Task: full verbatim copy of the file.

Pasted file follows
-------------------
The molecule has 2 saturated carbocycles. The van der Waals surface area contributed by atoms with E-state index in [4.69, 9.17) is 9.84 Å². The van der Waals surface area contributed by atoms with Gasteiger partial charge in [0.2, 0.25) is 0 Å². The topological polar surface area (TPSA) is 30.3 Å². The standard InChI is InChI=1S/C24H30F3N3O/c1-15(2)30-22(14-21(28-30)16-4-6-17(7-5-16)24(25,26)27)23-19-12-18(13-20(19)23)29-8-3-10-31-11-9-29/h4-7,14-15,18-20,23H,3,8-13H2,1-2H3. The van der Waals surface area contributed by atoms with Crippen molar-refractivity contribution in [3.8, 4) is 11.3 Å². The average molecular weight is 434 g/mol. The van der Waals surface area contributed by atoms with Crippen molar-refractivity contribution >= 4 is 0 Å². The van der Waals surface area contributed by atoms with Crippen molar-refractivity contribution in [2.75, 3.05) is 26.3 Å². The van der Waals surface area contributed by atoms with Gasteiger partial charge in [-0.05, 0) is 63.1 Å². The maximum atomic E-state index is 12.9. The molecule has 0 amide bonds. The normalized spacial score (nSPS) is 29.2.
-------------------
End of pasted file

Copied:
The molecule has 2 saturated carbocycles. The van der Waals surface area contributed by atoms with E-state index in [4.69, 9.17) is 9.84 Å². The van der Waals surface area contributed by atoms with Gasteiger partial charge in [0.2, 0.25) is 0 Å². The topological polar surface area (TPSA) is 30.3 Å². The standard InChI is InChI=1S/C24H30F3N3O/c1-15(2)30-22(14-21(28-30)16-4-6-17(7-5-16)24(25,26)27)23-19-12-18(13-20(19)23)29-8-3-10-31-11-9-29/h4-7,14-15,18-20,23H,3,8-13H2,1-2H3. The van der Waals surface area contributed by atoms with Crippen molar-refractivity contribution in [3.8, 4) is 11.3 Å². The average molecular weight is 434 g/mol. The van der Waals surface area contributed by atoms with Crippen molar-refractivity contribution >= 4 is 0 Å². The van der Waals surface area contributed by atoms with Crippen molar-refractivity contribution in [2.75, 3.05) is 26.3 Å². The van der Waals surface area contributed by atoms with Gasteiger partial charge in [-0.05, 0) is 63.1 Å². The maximum atomic E-state index is 12.9. The molecule has 0 amide bonds. The normalized spacial score (nSPS) is 29.2.